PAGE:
The Development and Extinction of Buddhism in Ancient North Bengal

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Kalikrishna Sutradhar

Research Scholar
Department of History
Cooch Behar Panchanan Barma University
Shankar Mandal Rood,Cooch Behar,West Bengal

Abstract:From the 6th century BC onwards, Buddhism and Jainism were established as a protest movement against Brahmanism religion. Buddhism and Jainism spread to different parts of India. Among these Buddhism and Jainism spread to the then ancient North Bengal. However, it can be clearly said that in ancient times there was no separate administrative division, state or province called ‘North Bengal’. The name North Bengal is not found even in ancient times or medieval times. The word North Bengal was used to refer to the northern part of undivided Bengal during the colonial period. Bengal was made up of different districts. Radha, Banga, Barindra, Samatat, Harikela, Pundravardhana, Pragjyotishpur, Kamrup etc. In ancient times most of the districts of Rajshahi, Pabna, Malda, Dinajpur, Bogra, Rangpur were under Pundravardhanabhukti in ancient times and Darjeeling district was part of Sikkim, Jalpaiguri district and Kochbihar state belonged to Kamrup Rajya or Pragjyotishpur. Buddhism had a great influence in North Bengal. Evidence of this is that many Buddha statues have been found and are still being found in different parts of North Bengal.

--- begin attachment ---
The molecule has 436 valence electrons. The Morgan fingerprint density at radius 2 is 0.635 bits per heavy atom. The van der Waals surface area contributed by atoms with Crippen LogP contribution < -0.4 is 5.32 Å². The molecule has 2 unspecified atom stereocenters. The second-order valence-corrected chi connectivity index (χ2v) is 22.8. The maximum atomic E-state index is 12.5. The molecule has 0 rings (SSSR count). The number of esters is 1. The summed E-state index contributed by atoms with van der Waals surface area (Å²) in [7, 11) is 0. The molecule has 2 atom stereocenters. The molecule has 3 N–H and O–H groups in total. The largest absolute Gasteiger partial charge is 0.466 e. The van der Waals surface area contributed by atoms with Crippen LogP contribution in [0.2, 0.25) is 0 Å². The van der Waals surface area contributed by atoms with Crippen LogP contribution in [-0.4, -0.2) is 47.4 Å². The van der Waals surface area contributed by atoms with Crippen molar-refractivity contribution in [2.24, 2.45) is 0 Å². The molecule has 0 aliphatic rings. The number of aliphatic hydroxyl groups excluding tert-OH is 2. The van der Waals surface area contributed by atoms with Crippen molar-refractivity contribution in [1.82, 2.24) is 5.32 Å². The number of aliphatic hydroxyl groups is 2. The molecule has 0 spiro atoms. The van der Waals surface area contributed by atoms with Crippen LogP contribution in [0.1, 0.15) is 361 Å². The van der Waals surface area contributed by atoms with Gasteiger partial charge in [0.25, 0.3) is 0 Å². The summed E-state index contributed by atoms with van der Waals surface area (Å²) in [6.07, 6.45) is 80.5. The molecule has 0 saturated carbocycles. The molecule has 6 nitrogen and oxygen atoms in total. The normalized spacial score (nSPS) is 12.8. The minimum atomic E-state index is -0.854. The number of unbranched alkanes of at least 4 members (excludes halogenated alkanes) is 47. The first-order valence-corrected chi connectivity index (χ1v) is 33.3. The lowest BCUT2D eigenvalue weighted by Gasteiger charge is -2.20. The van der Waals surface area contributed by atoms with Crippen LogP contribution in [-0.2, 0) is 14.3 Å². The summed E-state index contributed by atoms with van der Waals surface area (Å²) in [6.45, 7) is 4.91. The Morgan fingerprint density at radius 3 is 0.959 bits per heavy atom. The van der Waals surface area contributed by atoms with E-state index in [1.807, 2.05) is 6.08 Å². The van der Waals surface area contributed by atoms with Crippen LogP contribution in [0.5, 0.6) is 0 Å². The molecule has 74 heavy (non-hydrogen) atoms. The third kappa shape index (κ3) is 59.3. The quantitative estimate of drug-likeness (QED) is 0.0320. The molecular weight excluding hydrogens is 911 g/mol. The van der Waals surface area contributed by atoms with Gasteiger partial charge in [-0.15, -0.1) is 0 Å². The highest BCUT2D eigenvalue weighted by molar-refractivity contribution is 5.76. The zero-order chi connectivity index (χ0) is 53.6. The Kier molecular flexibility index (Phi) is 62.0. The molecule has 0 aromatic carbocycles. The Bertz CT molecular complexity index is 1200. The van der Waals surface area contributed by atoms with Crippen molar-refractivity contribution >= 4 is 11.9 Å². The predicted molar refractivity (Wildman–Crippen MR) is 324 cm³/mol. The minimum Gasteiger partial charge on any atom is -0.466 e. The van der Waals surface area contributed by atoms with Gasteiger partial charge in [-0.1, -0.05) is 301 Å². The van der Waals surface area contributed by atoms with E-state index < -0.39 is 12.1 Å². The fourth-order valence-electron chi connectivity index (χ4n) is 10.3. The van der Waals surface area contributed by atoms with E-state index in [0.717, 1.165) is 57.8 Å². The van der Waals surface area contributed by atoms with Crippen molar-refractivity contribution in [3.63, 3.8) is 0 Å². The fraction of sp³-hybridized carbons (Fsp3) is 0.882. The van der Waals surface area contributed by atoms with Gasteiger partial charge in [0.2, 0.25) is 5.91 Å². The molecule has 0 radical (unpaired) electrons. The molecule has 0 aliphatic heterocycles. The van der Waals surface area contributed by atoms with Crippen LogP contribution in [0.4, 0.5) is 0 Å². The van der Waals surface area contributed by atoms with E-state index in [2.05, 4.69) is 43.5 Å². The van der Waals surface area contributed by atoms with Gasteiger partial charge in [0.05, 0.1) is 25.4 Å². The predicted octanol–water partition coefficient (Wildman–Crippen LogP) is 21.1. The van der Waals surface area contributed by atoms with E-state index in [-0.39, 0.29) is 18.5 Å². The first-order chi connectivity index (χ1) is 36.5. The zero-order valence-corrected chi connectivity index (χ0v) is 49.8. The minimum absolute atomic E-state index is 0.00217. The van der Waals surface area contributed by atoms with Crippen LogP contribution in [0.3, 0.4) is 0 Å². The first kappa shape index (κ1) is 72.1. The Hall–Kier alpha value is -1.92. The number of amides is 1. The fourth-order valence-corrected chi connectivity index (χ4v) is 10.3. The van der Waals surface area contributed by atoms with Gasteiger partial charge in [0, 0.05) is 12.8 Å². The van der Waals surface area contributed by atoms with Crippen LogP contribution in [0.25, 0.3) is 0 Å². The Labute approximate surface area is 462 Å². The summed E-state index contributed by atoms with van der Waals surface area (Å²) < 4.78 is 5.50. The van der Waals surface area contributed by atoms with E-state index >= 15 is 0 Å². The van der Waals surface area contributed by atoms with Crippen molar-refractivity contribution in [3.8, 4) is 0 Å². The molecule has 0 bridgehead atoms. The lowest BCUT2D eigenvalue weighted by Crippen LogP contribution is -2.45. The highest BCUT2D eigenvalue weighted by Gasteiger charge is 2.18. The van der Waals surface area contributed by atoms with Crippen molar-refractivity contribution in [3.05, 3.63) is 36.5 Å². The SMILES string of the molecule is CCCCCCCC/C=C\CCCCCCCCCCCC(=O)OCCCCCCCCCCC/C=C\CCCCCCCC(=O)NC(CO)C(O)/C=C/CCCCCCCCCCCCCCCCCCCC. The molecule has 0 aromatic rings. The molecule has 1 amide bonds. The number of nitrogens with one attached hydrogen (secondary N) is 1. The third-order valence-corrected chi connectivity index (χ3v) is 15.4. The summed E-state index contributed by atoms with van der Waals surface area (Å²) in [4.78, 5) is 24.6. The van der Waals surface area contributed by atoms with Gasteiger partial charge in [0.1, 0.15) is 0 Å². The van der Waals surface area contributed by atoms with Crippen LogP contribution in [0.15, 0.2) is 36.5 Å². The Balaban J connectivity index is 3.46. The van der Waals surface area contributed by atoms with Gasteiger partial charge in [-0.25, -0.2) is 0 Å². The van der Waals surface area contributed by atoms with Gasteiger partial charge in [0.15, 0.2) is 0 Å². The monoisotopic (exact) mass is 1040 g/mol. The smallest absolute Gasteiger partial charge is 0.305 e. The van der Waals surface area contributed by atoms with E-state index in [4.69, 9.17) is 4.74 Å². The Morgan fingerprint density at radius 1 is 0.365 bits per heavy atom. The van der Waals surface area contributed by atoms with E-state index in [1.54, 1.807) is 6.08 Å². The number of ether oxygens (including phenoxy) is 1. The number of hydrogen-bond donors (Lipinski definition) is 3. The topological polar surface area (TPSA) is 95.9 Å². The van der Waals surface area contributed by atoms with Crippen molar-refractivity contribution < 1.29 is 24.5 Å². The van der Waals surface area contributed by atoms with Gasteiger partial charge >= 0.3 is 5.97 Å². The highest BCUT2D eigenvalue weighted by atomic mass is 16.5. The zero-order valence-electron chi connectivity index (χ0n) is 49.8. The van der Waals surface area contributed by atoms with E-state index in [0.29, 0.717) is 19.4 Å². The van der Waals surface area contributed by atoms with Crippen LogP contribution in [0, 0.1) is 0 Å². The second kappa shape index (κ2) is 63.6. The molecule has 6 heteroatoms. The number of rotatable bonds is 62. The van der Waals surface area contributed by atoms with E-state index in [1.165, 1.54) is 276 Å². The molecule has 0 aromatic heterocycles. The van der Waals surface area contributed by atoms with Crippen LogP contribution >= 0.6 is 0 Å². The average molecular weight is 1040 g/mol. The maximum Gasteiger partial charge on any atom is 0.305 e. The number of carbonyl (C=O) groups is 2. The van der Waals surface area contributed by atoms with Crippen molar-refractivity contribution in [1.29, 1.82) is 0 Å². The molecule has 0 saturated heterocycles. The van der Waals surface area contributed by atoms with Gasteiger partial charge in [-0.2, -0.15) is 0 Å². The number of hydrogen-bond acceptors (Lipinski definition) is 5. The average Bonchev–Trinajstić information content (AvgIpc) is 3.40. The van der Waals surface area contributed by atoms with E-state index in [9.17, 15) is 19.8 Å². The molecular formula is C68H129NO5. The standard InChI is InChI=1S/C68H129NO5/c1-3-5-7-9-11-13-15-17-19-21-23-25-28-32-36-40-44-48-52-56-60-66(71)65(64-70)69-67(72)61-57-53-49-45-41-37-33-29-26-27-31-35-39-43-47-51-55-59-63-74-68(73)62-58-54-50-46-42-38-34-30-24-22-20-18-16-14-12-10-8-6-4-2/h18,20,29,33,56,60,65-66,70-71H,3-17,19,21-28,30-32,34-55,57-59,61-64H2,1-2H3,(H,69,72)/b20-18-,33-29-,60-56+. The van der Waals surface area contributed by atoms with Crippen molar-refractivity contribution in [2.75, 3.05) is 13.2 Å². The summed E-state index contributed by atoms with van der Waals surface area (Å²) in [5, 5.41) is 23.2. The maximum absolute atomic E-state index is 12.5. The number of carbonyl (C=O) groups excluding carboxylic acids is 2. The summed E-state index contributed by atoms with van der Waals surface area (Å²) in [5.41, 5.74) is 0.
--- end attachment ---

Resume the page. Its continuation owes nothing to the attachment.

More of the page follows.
Key Words:Ajibika ,Buddhism, festival,Jainism, Kamarupa, Paundravardhana.